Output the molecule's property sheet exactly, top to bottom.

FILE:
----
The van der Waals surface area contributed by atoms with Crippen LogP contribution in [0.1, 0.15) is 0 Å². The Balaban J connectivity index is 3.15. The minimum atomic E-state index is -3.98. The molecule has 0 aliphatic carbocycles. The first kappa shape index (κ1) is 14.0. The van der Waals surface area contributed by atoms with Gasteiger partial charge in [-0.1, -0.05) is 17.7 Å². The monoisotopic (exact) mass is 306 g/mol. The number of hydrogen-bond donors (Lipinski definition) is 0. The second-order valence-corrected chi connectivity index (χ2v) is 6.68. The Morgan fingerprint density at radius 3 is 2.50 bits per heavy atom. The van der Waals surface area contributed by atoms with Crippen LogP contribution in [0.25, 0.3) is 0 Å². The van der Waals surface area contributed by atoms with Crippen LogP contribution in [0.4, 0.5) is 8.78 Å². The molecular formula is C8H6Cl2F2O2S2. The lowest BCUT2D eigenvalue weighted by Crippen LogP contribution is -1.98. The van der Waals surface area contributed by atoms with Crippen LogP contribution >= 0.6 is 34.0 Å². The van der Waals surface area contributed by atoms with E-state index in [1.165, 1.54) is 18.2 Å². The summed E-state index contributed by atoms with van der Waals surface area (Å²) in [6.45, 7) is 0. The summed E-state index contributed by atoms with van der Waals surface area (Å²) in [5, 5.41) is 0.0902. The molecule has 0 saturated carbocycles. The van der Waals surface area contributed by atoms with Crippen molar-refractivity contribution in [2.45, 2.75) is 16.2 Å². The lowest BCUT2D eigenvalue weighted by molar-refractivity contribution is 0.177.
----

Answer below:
The van der Waals surface area contributed by atoms with Crippen LogP contribution in [0.1, 0.15) is 0 Å². The Balaban J connectivity index is 3.15. The minimum atomic E-state index is -3.98. The molecule has 0 aliphatic carbocycles. The first kappa shape index (κ1) is 14.0. The van der Waals surface area contributed by atoms with Gasteiger partial charge in [-0.1, -0.05) is 17.7 Å². The monoisotopic (exact) mass is 306 g/mol. The number of hydrogen-bond donors (Lipinski definition) is 0. The second-order valence-corrected chi connectivity index (χ2v) is 6.68. The Morgan fingerprint density at radius 3 is 2.50 bits per heavy atom. The van der Waals surface area contributed by atoms with Crippen LogP contribution in [0.25, 0.3) is 0 Å². The van der Waals surface area contributed by atoms with Crippen LogP contribution in [0.4, 0.5) is 8.78 Å². The molecular formula is C8H6Cl2F2O2S2. The lowest BCUT2D eigenvalue weighted by Crippen LogP contribution is -1.98. The van der Waals surface area contributed by atoms with Crippen LogP contribution >= 0.6 is 34.0 Å². The van der Waals surface area contributed by atoms with E-state index in [1.165, 1.54) is 18.2 Å². The summed E-state index contributed by atoms with van der Waals surface area (Å²) in [6.45, 7) is 0. The summed E-state index contributed by atoms with van der Waals surface area (Å²) in [5, 5.41) is 0.0902. The molecule has 0 saturated carbocycles. The van der Waals surface area contributed by atoms with Crippen molar-refractivity contribution in [2.45, 2.75) is 16.2 Å². The lowest BCUT2D eigenvalue weighted by molar-refractivity contribution is 0.177.